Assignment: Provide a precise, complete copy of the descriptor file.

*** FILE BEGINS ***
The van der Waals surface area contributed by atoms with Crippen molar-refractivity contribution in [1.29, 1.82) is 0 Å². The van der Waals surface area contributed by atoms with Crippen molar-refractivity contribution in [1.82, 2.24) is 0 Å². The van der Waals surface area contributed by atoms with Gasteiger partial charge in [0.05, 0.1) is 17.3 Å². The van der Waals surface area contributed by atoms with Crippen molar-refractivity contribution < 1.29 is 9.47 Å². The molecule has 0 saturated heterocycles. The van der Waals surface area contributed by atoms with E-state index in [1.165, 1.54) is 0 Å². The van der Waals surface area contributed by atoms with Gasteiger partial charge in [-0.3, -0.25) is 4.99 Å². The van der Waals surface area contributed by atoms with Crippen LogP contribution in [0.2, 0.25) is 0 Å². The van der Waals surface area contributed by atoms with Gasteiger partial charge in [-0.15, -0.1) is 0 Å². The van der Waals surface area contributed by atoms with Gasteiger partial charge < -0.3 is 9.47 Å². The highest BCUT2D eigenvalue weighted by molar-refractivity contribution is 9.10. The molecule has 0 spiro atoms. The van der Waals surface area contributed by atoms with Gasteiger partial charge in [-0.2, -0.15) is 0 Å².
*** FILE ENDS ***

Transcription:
The van der Waals surface area contributed by atoms with Crippen molar-refractivity contribution in [1.29, 1.82) is 0 Å². The van der Waals surface area contributed by atoms with Crippen molar-refractivity contribution in [1.82, 2.24) is 0 Å². The van der Waals surface area contributed by atoms with Gasteiger partial charge in [0.05, 0.1) is 17.3 Å². The van der Waals surface area contributed by atoms with Crippen molar-refractivity contribution < 1.29 is 9.47 Å². The molecule has 0 saturated heterocycles. The van der Waals surface area contributed by atoms with E-state index in [1.165, 1.54) is 0 Å². The van der Waals surface area contributed by atoms with Gasteiger partial charge in [-0.3, -0.25) is 4.99 Å². The van der Waals surface area contributed by atoms with Crippen LogP contribution in [0.2, 0.25) is 0 Å². The van der Waals surface area contributed by atoms with Gasteiger partial charge in [-0.15, -0.1) is 0 Å². The van der Waals surface area contributed by atoms with Gasteiger partial charge < -0.3 is 9.47 Å². The highest BCUT2D eigenvalue weighted by molar-refractivity contribution is 9.10. The molecule has 0 spiro atoms. The van der Waals surface area contributed by atoms with Gasteiger partial charge in [-0.2, -0.15) is 0 Å².